Resolution to audit UH athletics moves ahead
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A state audit of the University of Hawaii athletic department moved a step closer to reality at the Legislature yesterday, but still has a way to go.
A resolution requesting a thorough look at the books of UH's $26 million a year budget for intercollegiate sports passed through the house higher education committee yesterday and moves on to the legislative management committee.
"I think it's something that needs to be done," said Shannon Wood, a Kailua resident who testified in behalf of the resolution.
UH vice president Howard Todo said UH has a cumulative $4.9 million deficit, but testified that another audit isn't necessary, since the department is audited by an independent firm each year, and there will be an additional audit with the transition to a new athletic director.
Both Todo and Takai said they want any confusion about the budget cleared up so that the new AD (Jim Donovan is expected to be named to the post this week) is not put in a position to fail.
"It would be wise to start with a clean slate, but also one that is transparent and honest," Takai said.
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Questions about the University of Hawaii athletic department's finances seem to often create more questions.
After a hearing at the Legislature yesterday, State Rep. K. Mark Takai (D, Newtown-Pearl City) said he was closer to getting what he wanted, but still didn't have all the answers he feels he and the public need about UH sports' $26 million annual budget.
"We don't know where you are," Takai told Howard Todo, the university's vice president for budget and finance and chief financial officer.
Todo reported that the UH athletic department has a cumulative deficit around $4.9 million.
Takai expressed frustration with conflicting information, including a revision of the 2005-2006 books that reflects an $82,000 deficit instead of what was initially reported, a $7,000 surplus.
"What it points to is the lack of transparency, although we got the closest today. That's a step in the right direction from my perspective," Takai said. "At least now we're talking numbers. In May, everybody was saying I was dreaming up this stuff. At least now there's some admittance and some acknowledging of these deficits."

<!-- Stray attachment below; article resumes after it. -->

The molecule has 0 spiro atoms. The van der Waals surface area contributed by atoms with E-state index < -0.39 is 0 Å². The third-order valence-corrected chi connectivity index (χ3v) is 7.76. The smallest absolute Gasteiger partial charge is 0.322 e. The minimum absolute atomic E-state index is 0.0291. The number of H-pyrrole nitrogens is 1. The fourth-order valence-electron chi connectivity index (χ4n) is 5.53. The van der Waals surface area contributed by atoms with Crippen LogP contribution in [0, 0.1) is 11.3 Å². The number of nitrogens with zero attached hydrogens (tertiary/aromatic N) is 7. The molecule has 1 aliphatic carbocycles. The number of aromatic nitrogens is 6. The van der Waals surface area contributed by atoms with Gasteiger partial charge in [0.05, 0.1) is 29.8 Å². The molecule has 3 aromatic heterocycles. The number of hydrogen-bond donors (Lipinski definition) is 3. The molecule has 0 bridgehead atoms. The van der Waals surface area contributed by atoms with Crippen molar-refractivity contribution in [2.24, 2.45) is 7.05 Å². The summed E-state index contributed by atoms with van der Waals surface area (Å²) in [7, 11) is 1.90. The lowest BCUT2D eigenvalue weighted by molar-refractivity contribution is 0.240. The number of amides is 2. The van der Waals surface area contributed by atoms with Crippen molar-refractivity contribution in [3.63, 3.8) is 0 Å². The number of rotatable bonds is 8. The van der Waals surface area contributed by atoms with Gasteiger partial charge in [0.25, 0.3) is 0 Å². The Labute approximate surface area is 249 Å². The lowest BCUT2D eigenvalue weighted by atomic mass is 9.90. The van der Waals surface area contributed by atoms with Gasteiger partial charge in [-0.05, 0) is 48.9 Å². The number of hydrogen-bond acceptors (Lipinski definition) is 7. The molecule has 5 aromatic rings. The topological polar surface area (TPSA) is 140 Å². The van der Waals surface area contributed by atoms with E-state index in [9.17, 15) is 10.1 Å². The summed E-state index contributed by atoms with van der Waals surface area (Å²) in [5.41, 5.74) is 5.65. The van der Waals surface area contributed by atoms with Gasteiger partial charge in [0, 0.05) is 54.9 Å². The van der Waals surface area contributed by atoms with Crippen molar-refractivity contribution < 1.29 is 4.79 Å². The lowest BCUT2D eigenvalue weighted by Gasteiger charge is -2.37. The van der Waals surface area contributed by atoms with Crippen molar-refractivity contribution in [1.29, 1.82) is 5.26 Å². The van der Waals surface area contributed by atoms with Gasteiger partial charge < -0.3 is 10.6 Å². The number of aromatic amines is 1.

Takai and other lawmakers want the state auditor to take a thorough look at UH's books. Yesterday, the House Higher Education committee passed a resolution to request such an audit for the years 2003 through 2007 (in its original form, it was for 1999 to 2007).
The resolution was passed unanimously by the nine members of the committee present, and now goes to the legislative management committee.
Todo said a state audit isn't necessary, because UH is audited each year by an independent firm. Also, there will be an additional audit with the changing of athletic directors; Jim Donovan is expected to be confirmed by the Board of Regents this week, replacing Herman Frazier, who was dismissed in January.
Takai -- who was among lawmakers who grilled Frazier at a hearing last spring -- said the proposed state audit of the $26 million budget is not motivated by looking for wrongdoing by Frazier.
"I don't think there's fraud. I don't think there's criminal activity," Takai said. "We're looking at systemic problems within the athletic department, looking backwards. And figuring out what they are and how we can fix them. So moving forward we don't have to deal with all this stuff in the future."
Takai and Todo agreed that they want to clear up the budget questions quickly for the new AD. Todo said UH's internal management audit is designed to do that.
"That's something that has been done when there's a change in leadership, not only for athletics, but for a major college or school or department," Todo said. "Because it does give the new person a clean slate to start with."
Takai also said he wants more specifics because of increased expected expenses, including proposed facility improvements and salary increases like new football coach Greg McMackin's $1.1 million per year.